My art originates from hallucinations only I can see. I translate the hallucinations and obsessional images that plague me into sculptures and paintings.
Pablo Vargas Lugo’s enigmatic works—colorful collages, formalist drawings and site-specific installations—explore such diverse themes as the extinction of dinosaurs, natural catastrophes and flying machines. These pieces are marked by an uncanny tension between form—bright and playful—and content—often dark, traumatic events, from tsunamis to midair collisions. Unlike that of Miguel Calderón, Jonathan Hernández, and Daniela Rossell, artists who produce work about Mexico City and its cultural contradictions, Lugo’s work at first appears to be detached from the intense, crime-ridden and chaotic capital in which he lives. But as we will see in this interview, his work has quite a bit to do with Mexico and its urban culture.
I’ve known Lugo since 1993. Our most surreal encounter took place in New York in 1998, when we spent several days installing a 12-foot inflatable map of Japan on the balcony of a museum on Fifth Avenue. It looked like one of Claes Oldenburg’s soft sculptures, except that it was attached to an air pump to keep it taut and well inflated. Actually the piece was more than a map: Lugo had rotated the shape of Japan’s main island to create something that looked like a white monster with a red eye. “A monster?” I asked him. “Yes, I was thinking of Godzilla,” he answered. Me: “And the red eye?” “It’s a Japanese monster, so it’s only appropriate that it should have the rising sun as its only eye.” And thus the orientalist Cyclops took Manhattan by surprise.
In the course of the following interview, Pablo elucidates the mysteries of his creative processes and offers some possible readings of these quirky works.
Rubén Gallo Your technique has changed from the collages I wrote about some years ago, which incorporated fragments of snapshots. I remember writing that your project was a traumatic reworking of photography. Tell me how your technique has changed, and why you varied the process.
Pablo Vargas Lugo Working with collage was always an excuse not to paint, a way of experimenting with images without engaging in the debate about the status of painting. When I began to make collages, photography was a useful means of producing rich color variations and creating visual ambiguities. I was interested in how these images did not fit into traditional categories (they were drawings, collages, and photos, all at once), but also in the particular tone this combination achieved. Using collage I was able to create images that were difficult to classify.
Little by little the photographic elements gave way to other materials. Ode to Joy, 2005, for example, shows a musical score invaded by rocks flying in space. Each rock is a separate element; they are small collages, with a sort of handcrafted detail about them, and the whole picture becomes a chaotic accumulation of all of these elements. It’s like a shower of small stones thrown upon the paper.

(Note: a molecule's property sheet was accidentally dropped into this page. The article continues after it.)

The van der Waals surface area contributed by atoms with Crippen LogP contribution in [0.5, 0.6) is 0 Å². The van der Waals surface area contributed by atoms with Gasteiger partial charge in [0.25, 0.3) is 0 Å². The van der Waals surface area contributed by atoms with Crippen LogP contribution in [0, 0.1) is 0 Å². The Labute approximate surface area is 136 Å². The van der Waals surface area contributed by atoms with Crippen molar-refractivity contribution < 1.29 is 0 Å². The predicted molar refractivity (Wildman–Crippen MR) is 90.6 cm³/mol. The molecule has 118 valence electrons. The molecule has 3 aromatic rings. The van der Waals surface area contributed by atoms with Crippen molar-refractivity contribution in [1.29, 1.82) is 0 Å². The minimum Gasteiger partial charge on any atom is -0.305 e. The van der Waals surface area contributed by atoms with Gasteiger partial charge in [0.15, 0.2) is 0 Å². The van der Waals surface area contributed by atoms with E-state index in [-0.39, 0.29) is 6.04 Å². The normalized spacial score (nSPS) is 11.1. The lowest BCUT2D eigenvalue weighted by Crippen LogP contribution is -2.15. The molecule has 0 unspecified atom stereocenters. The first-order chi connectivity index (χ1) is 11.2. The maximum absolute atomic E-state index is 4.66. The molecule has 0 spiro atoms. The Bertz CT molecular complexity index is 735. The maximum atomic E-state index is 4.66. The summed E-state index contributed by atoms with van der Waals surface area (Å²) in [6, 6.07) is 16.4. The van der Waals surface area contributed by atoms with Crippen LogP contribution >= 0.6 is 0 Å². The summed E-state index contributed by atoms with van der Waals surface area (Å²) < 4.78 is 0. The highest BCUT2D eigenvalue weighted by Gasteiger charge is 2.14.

In this piece I was interested in the idea of reading music, and the possibility of playing with the formal elements found in a score. Not long ago I started to take piano lessons, and it always surprises me how the writing in the score easily transforms into an incomprehensible array of dots and lines when your concentration drifts a little. In my work there’s always been a yearning to evoke that moment of perplexity that happens when you see but don’t understand. In this case I was especially interested in music as a kind of uniquely coded language, whose usefulness exceeds that of speech.
RG I like Ode to Joy very much. It seems to be a visual elaboration of synesthesia: it plays with the possibilities of translating sounds into images and images into sounds. That piece is a very good representation of the transposition of different senses, and it also evokes the difficulties inherent in all synesthetic endeavors, through the chaotic accumulation of rocks over the score.Describe the technique you use to make these new collages.
PVL They’re line drawings cut and pasted on another type of paper, and piled successively one over another. It becomes a matter of overlays that then stand apart and become elements flexible enough to form a composition. Each of these elements is independent, but when they are placed together, largely by chance, they create a “complete” picture, an image captured in the moment of its creation. Here it’s important to point out that the final result always contains a degree of chaos that balances the detail with which I craft these pieces.
RG What kind of paper do you use? I remember that years ago you used a very hard-to-find German paper.
PVL No, now I use a very ordinary paper, Canson, which comes in a wide range of colors. Not long ago I began to use stencils and spray paint. The result is something between a collage and graffiti. It combines the techniques of the cut-outs, the stencils, the superimposed layers—processes that are so painstakingly hand-crafted—with the use of spray paint, which is always a dirtier process, less precise: it can’t be controlled.
RG Why did you stop using photography in these works? Was the change in materials linked to a thematic shift in your work? Or was it purely for formal reasons?